New figures obtained by Building show that government vetting scheme has only a fraction of the 25 000 users predicted for 2001.
The government's vetting organisation Constructionline is in crisis, having registered only a fraction of the companies it had hoped to.

Figures obtained by Building show that fewer than 9000 companies have signed on, 36% of the 25 000 target that it set itself.

Of the 9000 companies that have registered, only 1931 are consultants. This is less than half of the number affiliated to government's ConReg scheme and 10% of the estimated 20 000 consultants in the UK.

More than 900 clients have registered, near to the 1000 mark predicted, but insiders say that too few government clients have signed on, undermining its claim to be the UK's leading register.

Specialist engineering contractors group chief executive Rudi Klein said the scheme, which is owned by the DETR and operated by information services firm Capita, was in dire trouble. He said: "Constructionline is in crisis. There is no doubt about that. Part of the problem is that there has not been the commitment from the public sector to take it up."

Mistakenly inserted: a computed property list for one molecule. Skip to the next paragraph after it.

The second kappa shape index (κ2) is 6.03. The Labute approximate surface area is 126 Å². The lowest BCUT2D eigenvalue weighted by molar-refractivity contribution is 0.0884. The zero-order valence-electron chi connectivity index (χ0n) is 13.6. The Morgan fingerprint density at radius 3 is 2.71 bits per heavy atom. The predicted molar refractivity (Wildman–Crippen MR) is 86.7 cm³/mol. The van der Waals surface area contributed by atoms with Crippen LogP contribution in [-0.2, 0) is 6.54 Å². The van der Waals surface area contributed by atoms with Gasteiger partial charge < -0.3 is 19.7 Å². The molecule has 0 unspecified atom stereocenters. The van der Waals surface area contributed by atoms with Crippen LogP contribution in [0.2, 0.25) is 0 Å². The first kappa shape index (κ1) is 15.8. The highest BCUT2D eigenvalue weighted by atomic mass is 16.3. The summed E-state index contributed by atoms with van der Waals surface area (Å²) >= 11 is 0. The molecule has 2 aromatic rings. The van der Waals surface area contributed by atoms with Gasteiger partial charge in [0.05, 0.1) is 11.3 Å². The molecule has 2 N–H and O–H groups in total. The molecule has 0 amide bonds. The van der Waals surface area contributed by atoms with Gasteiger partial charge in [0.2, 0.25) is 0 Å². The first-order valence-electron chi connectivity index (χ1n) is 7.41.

Construction Industry Council chief executive Graham Watts said: "Our members are seriously worried about the future of it."

Watts said that despite CIC support for the scheme, which was set up in July 1998, consultants were becoming increasingly disillusioned.

He said: "Some of our members are saying that if they closed Constructionline at least there would be one fewer registered scheme out there."

Constructionline issued a statement denying that it was in crisis. The statement said: "Constructionline is widely supported across the industry and has the endorsement of 35 leading trade associations."

Other trade associations have also raised fears about Constructionline. The Association of Consulting Engineers said it had spoken to construction minister Nick Raynsford after it failed to become a technical assessor for members joining the scheme.

An ACE member said: "We are very angry over the failed agreement. It brings into question the confidence one has in the scheme."

A Construction Confederation spokesman called for urgent action. He said: "Unless Constructionline achieves critical mass it will struggle."

The National Specialist Contractors Council said last month that its members were threatening to pull out of the scheme because clients seemed indifferent to it.